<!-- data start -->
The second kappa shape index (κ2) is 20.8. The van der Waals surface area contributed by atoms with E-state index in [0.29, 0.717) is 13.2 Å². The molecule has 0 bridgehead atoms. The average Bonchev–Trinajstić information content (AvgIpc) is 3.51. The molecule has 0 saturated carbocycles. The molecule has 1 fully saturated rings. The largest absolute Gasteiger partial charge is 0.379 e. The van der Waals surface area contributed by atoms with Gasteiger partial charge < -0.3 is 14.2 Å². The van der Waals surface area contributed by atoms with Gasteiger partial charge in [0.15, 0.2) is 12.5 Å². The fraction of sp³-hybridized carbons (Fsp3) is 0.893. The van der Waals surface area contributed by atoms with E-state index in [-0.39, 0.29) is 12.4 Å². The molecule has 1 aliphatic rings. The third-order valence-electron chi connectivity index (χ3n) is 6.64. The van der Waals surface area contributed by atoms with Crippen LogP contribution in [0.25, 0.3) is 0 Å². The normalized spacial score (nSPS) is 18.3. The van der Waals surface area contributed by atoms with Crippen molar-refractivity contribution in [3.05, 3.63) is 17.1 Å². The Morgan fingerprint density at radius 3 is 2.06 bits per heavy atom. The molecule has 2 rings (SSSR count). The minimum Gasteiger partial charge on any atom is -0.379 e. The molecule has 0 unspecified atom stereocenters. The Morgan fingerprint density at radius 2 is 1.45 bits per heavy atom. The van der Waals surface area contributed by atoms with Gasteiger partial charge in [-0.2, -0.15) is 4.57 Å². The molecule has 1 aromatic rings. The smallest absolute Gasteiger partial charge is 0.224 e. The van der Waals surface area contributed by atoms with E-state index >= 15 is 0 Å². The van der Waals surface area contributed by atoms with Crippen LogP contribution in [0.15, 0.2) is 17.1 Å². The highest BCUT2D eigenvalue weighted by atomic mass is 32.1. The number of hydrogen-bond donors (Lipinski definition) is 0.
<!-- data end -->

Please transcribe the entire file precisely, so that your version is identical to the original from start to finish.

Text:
The second kappa shape index (κ2) is 20.8. The van der Waals surface area contributed by atoms with E-state index in [0.29, 0.717) is 13.2 Å². The molecule has 0 bridgehead atoms. The average Bonchev–Trinajstić information content (AvgIpc) is 3.51. The molecule has 0 saturated carbocycles. The molecule has 1 fully saturated rings. The largest absolute Gasteiger partial charge is 0.379 e. The van der Waals surface area contributed by atoms with Gasteiger partial charge < -0.3 is 14.2 Å². The van der Waals surface area contributed by atoms with Gasteiger partial charge in [0.15, 0.2) is 12.5 Å². The fraction of sp³-hybridized carbons (Fsp3) is 0.893. The van der Waals surface area contributed by atoms with E-state index in [-0.39, 0.29) is 12.4 Å². The molecule has 1 aliphatic rings. The third-order valence-electron chi connectivity index (χ3n) is 6.64. The van der Waals surface area contributed by atoms with Crippen LogP contribution in [0.25, 0.3) is 0 Å². The normalized spacial score (nSPS) is 18.3. The van der Waals surface area contributed by atoms with Crippen molar-refractivity contribution in [3.05, 3.63) is 17.1 Å². The Morgan fingerprint density at radius 3 is 2.06 bits per heavy atom. The molecule has 2 rings (SSSR count). The minimum Gasteiger partial charge on any atom is -0.379 e. The molecule has 0 unspecified atom stereocenters. The Morgan fingerprint density at radius 2 is 1.45 bits per heavy atom. The van der Waals surface area contributed by atoms with Gasteiger partial charge in [-0.2, -0.15) is 4.57 Å². The molecule has 1 aromatic rings. The smallest absolute Gasteiger partial charge is 0.224 e. The van der Waals surface area contributed by atoms with E-state index >= 15 is 0 Å². The van der Waals surface area contributed by atoms with Crippen LogP contribution in [0.15, 0.2) is 17.1 Å². The highest BCUT2D eigenvalue weighted by atomic mass is 32.1. The number of hydrogen-bond donors (Lipinski definition) is 0.